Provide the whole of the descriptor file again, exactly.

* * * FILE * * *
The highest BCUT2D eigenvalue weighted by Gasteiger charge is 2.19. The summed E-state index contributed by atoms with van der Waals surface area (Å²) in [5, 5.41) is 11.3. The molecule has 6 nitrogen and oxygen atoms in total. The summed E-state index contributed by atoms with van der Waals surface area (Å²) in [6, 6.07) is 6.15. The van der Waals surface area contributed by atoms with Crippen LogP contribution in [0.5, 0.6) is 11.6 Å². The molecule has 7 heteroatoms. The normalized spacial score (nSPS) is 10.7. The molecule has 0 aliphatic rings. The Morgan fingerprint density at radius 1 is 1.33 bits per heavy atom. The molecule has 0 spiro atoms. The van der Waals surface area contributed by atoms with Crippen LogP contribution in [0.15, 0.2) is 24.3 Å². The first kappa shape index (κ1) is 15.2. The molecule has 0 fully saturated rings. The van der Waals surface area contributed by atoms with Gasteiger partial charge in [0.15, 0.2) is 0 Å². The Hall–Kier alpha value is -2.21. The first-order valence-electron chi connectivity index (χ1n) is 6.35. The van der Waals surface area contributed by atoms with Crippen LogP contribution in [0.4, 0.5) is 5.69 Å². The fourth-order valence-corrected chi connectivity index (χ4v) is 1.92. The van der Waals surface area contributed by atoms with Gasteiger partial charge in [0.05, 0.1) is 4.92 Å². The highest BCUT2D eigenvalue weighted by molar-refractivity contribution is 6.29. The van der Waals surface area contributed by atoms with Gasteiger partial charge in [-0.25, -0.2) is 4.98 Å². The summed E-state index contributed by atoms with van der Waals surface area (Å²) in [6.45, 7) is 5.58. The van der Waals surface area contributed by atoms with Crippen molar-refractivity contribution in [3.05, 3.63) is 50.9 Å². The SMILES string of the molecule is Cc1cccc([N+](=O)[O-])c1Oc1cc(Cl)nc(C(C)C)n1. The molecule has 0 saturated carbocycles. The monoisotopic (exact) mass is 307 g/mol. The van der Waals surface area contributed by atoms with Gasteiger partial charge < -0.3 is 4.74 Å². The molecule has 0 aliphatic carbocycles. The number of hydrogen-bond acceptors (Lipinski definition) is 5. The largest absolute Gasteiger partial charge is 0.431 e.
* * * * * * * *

The highest BCUT2D eigenvalue weighted by Gasteiger charge is 2.19. The summed E-state index contributed by atoms with van der Waals surface area (Å²) in [5, 5.41) is 11.3. The molecule has 6 nitrogen and oxygen atoms in total. The summed E-state index contributed by atoms with van der Waals surface area (Å²) in [6, 6.07) is 6.15. The van der Waals surface area contributed by atoms with Crippen LogP contribution in [0.5, 0.6) is 11.6 Å². The molecule has 7 heteroatoms. The normalized spacial score (nSPS) is 10.7. The molecule has 0 aliphatic rings. The Morgan fingerprint density at radius 1 is 1.33 bits per heavy atom. The molecule has 0 spiro atoms. The van der Waals surface area contributed by atoms with Crippen LogP contribution in [0.15, 0.2) is 24.3 Å². The first kappa shape index (κ1) is 15.2. The molecule has 0 fully saturated rings. The van der Waals surface area contributed by atoms with Gasteiger partial charge in [0.15, 0.2) is 0 Å². The Hall–Kier alpha value is -2.21. The first-order valence-electron chi connectivity index (χ1n) is 6.35. The van der Waals surface area contributed by atoms with Crippen LogP contribution in [0.4, 0.5) is 5.69 Å². The fourth-order valence-corrected chi connectivity index (χ4v) is 1.92. The van der Waals surface area contributed by atoms with Gasteiger partial charge in [0.05, 0.1) is 4.92 Å². The highest BCUT2D eigenvalue weighted by molar-refractivity contribution is 6.29. The van der Waals surface area contributed by atoms with Gasteiger partial charge in [-0.25, -0.2) is 4.98 Å². The summed E-state index contributed by atoms with van der Waals surface area (Å²) in [6.45, 7) is 5.58. The van der Waals surface area contributed by atoms with Crippen molar-refractivity contribution in [3.05, 3.63) is 50.9 Å². The SMILES string of the molecule is Cc1cccc([N+](=O)[O-])c1Oc1cc(Cl)nc(C(C)C)n1. The molecule has 0 saturated carbocycles. The monoisotopic (exact) mass is 307 g/mol. The van der Waals surface area contributed by atoms with Gasteiger partial charge < -0.3 is 4.74 Å². The molecule has 0 aliphatic carbocycles. The number of hydrogen-bond acceptors (Lipinski definition) is 5. The largest absolute Gasteiger partial charge is 0.431 e.